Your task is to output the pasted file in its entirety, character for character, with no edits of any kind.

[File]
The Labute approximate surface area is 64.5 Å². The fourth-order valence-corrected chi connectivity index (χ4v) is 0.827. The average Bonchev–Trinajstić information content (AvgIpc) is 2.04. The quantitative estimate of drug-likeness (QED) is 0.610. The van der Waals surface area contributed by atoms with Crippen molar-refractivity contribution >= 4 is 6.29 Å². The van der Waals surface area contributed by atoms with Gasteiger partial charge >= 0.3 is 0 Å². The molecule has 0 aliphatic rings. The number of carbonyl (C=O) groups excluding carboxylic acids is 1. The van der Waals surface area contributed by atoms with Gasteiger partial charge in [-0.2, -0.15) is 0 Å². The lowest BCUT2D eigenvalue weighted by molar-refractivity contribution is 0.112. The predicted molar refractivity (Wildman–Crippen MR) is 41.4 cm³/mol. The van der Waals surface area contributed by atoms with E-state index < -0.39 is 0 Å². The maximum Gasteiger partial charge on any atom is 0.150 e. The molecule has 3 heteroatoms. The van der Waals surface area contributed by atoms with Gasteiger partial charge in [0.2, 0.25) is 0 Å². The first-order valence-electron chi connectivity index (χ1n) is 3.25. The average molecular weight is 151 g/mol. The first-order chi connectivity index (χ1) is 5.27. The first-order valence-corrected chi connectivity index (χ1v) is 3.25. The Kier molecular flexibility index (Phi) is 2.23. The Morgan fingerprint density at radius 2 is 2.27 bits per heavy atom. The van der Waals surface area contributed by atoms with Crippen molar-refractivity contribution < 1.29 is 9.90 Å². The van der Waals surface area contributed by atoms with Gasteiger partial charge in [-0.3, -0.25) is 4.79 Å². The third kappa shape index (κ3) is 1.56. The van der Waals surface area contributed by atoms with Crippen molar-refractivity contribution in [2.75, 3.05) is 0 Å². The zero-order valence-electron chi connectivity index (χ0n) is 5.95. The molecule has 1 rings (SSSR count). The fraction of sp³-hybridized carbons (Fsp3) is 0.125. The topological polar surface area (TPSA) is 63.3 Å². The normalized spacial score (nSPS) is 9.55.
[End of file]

The Labute approximate surface area is 64.5 Å². The fourth-order valence-corrected chi connectivity index (χ4v) is 0.827. The average Bonchev–Trinajstić information content (AvgIpc) is 2.04. The quantitative estimate of drug-likeness (QED) is 0.610. The van der Waals surface area contributed by atoms with Crippen molar-refractivity contribution >= 4 is 6.29 Å². The van der Waals surface area contributed by atoms with Gasteiger partial charge >= 0.3 is 0 Å². The molecule has 0 aliphatic rings. The number of carbonyl (C=O) groups excluding carboxylic acids is 1. The van der Waals surface area contributed by atoms with Gasteiger partial charge in [-0.2, -0.15) is 0 Å². The lowest BCUT2D eigenvalue weighted by molar-refractivity contribution is 0.112. The predicted molar refractivity (Wildman–Crippen MR) is 41.4 cm³/mol. The van der Waals surface area contributed by atoms with E-state index < -0.39 is 0 Å². The maximum Gasteiger partial charge on any atom is 0.150 e. The molecule has 3 heteroatoms. The van der Waals surface area contributed by atoms with Gasteiger partial charge in [0.2, 0.25) is 0 Å². The first-order valence-electron chi connectivity index (χ1n) is 3.25. The average molecular weight is 151 g/mol. The first-order chi connectivity index (χ1) is 5.27. The first-order valence-corrected chi connectivity index (χ1v) is 3.25. The Kier molecular flexibility index (Phi) is 2.23. The Morgan fingerprint density at radius 2 is 2.27 bits per heavy atom. The van der Waals surface area contributed by atoms with Crippen molar-refractivity contribution < 1.29 is 9.90 Å². The van der Waals surface area contributed by atoms with Gasteiger partial charge in [-0.3, -0.25) is 4.79 Å². The third kappa shape index (κ3) is 1.56. The van der Waals surface area contributed by atoms with Crippen molar-refractivity contribution in [2.75, 3.05) is 0 Å². The zero-order valence-electron chi connectivity index (χ0n) is 5.95. The molecule has 1 rings (SSSR count). The fraction of sp³-hybridized carbons (Fsp3) is 0.125. The topological polar surface area (TPSA) is 63.3 Å². The normalized spacial score (nSPS) is 9.55.